Equality in the workplace for women has long been a much-debated topic, and something that International Women’s Day this week has again brought to light.
Research conducted by Weber Shandwick has revealed that women only make up 10.9% of senior roles in the world’s top 500 companies. That’s perhaps no surprise, but interestingly, the research also found that the companies with a high percentage of female leaders were those who obtained the most admired reputation.
A strong reputation is the foundation for a successful business, so do businesses need to see a rise in the number of females in senior and decision-making roles to succeed?
Unsurprisingly, throughout the research it became apparent that out of the 500 companies studied, not one of them had an equal male to female representation.
Take a look at some of the further findings:
- With 27% of women in senior management, Sweden takes the lead for the market with the highest
- General Merchandisers came out as the top industry for women with an index of 33%
- Only 13 out of 500 companies have a female CEO
- Nearly 4 in 10 companies have an all-male senior team
Gender equality in companies
Outlined by Weber Shandwick in a previous study, 38% of executives stated that “diverse perspectives lead to better financial performance.” In order to get this diversity, an increase in female leaders is needed across companies.
International gender equality appears to be a long way off equal with the top ranking country for the most women in senior management being Sweden which still only stood at 27%.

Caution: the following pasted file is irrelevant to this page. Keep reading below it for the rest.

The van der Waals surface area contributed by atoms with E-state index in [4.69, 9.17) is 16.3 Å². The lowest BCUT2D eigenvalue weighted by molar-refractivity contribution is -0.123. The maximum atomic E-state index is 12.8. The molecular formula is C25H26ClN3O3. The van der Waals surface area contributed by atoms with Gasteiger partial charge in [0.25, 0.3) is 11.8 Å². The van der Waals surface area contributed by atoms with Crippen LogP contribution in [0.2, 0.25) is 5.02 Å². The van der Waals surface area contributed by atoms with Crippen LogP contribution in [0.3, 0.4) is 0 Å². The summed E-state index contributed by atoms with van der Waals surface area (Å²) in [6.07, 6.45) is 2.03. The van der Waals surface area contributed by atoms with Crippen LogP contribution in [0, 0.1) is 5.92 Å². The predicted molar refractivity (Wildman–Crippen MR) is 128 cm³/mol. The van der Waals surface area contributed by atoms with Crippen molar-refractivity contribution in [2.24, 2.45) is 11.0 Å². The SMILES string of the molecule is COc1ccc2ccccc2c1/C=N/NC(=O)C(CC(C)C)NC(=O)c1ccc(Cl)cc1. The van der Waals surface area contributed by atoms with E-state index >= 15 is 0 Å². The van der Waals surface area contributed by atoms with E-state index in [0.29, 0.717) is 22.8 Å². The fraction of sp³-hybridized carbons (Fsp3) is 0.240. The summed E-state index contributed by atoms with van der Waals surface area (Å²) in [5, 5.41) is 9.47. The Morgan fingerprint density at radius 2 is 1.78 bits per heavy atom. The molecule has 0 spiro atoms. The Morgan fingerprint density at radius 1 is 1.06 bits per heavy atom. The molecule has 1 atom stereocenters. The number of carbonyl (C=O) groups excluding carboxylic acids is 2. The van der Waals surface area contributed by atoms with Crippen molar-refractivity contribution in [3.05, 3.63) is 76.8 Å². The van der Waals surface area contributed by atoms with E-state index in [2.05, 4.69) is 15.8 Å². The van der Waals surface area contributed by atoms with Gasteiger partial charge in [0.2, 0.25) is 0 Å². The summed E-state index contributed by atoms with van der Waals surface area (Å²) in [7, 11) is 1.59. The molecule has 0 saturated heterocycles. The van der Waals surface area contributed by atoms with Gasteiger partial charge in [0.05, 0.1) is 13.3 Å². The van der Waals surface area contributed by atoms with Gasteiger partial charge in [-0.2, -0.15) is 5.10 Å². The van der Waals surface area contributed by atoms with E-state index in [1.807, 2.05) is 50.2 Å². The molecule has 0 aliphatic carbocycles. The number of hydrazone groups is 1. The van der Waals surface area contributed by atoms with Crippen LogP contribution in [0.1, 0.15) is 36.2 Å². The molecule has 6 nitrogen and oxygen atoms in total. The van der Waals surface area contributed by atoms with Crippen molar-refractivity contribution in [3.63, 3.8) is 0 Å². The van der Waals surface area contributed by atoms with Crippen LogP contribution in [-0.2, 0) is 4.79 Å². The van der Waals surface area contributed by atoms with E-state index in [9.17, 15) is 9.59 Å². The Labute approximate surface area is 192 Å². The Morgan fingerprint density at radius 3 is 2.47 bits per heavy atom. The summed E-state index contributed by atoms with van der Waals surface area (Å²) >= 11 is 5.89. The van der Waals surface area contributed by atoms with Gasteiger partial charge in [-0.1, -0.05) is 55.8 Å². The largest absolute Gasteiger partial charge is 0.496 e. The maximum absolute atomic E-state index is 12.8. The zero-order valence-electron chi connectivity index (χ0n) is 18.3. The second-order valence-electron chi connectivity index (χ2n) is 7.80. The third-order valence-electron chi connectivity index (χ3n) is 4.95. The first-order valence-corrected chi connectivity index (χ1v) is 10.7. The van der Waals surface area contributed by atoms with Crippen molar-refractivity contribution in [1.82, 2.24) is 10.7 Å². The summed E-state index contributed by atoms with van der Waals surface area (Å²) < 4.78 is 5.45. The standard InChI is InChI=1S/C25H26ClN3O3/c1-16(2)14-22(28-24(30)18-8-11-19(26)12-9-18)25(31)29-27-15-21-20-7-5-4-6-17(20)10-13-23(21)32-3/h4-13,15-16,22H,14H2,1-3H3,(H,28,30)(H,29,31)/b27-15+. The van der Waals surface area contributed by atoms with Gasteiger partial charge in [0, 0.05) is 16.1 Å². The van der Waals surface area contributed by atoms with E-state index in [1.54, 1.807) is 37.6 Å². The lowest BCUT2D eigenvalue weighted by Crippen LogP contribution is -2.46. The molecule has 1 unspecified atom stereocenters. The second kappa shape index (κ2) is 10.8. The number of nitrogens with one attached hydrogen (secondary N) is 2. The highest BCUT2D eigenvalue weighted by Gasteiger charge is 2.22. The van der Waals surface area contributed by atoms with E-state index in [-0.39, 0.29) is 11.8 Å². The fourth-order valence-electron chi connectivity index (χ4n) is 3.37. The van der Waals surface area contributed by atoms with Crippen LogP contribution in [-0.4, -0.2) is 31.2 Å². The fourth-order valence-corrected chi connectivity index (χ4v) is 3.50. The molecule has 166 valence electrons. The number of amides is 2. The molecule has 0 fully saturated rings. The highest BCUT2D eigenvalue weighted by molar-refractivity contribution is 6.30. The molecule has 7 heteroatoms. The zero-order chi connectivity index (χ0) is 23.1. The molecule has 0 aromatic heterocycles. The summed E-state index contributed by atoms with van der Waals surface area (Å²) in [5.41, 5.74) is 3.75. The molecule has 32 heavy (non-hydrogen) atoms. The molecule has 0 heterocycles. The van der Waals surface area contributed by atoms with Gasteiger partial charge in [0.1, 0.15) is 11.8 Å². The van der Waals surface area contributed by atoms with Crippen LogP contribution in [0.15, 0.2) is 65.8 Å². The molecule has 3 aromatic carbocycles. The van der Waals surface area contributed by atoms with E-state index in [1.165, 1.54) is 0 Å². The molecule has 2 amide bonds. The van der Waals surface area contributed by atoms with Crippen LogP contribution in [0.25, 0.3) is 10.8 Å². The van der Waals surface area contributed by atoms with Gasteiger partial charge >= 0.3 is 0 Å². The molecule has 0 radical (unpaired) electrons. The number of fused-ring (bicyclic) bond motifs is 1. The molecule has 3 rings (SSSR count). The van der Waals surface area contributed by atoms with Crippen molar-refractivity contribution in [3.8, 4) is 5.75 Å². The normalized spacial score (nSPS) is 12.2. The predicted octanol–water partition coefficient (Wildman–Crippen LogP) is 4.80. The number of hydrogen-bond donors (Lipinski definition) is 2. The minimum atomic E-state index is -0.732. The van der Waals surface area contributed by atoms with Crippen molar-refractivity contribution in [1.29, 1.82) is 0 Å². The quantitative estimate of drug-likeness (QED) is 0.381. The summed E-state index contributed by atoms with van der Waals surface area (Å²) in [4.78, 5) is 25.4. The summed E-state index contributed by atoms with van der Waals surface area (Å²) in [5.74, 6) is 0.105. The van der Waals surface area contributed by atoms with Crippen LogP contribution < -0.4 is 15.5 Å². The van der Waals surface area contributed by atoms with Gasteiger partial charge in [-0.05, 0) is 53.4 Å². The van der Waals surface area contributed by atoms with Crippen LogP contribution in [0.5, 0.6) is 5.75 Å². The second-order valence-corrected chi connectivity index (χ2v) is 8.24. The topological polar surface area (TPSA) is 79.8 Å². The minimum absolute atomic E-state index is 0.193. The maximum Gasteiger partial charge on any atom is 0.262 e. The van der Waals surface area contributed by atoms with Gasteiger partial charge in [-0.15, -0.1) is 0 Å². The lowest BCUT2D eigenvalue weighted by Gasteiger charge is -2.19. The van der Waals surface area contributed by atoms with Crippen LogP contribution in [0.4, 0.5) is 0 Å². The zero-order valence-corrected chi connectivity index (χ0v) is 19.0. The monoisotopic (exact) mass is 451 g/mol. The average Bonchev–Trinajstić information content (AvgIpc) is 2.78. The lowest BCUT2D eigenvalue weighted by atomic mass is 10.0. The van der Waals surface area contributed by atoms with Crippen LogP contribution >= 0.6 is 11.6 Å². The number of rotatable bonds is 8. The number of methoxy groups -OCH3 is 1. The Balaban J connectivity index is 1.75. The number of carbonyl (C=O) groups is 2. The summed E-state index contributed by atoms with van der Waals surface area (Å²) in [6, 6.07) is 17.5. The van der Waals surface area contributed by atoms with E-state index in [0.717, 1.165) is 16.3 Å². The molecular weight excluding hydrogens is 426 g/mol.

Sweden was followed by Turkey (26%), Norway (23%) and Australia (22%).
However, within the world’s top 500 companies we have seen a significant rise of 3.6 percent over 10 years (2004 to 2014) of female CEOs; a statistic which is continuing to increase year after year.
The findings that a strong female presence within management results in a strong company reputation speaks volumes about the positive business effects diversity can have.
If a company is renowned for their diverse and successful employees, businesses will see an increase in staff acquisition and retention.
Maintaining a good reputation is an internal job too and demonstrating equal opportunities within the workplace will no doubt help towards this.
Importance of company reputation
A company’s reputation can easily be their most competitive asset; and their most valuable. You only have to look at recent high-profile crises such as the Volkswagen emissions scandal to see the impact a damaged reputation can have on financial standing.
Bersin and Deloitte recently found that by introducing a diversity and inclusion policy into the workplace cash flow is 2.3 times higher per employee. Statistics such as these outline the importance of having a good reputation both internally and externally, something that CEOs should consider implementing in the future.
Gender equality appears to be becoming a new driver of company reputation and has a significant impact on a number of factors from financial standing to staff and sales. Allowing the potential of gender balance and equal opportunities within the workplace could give CEOs the boost they need if recent studies and statistics are taken on board.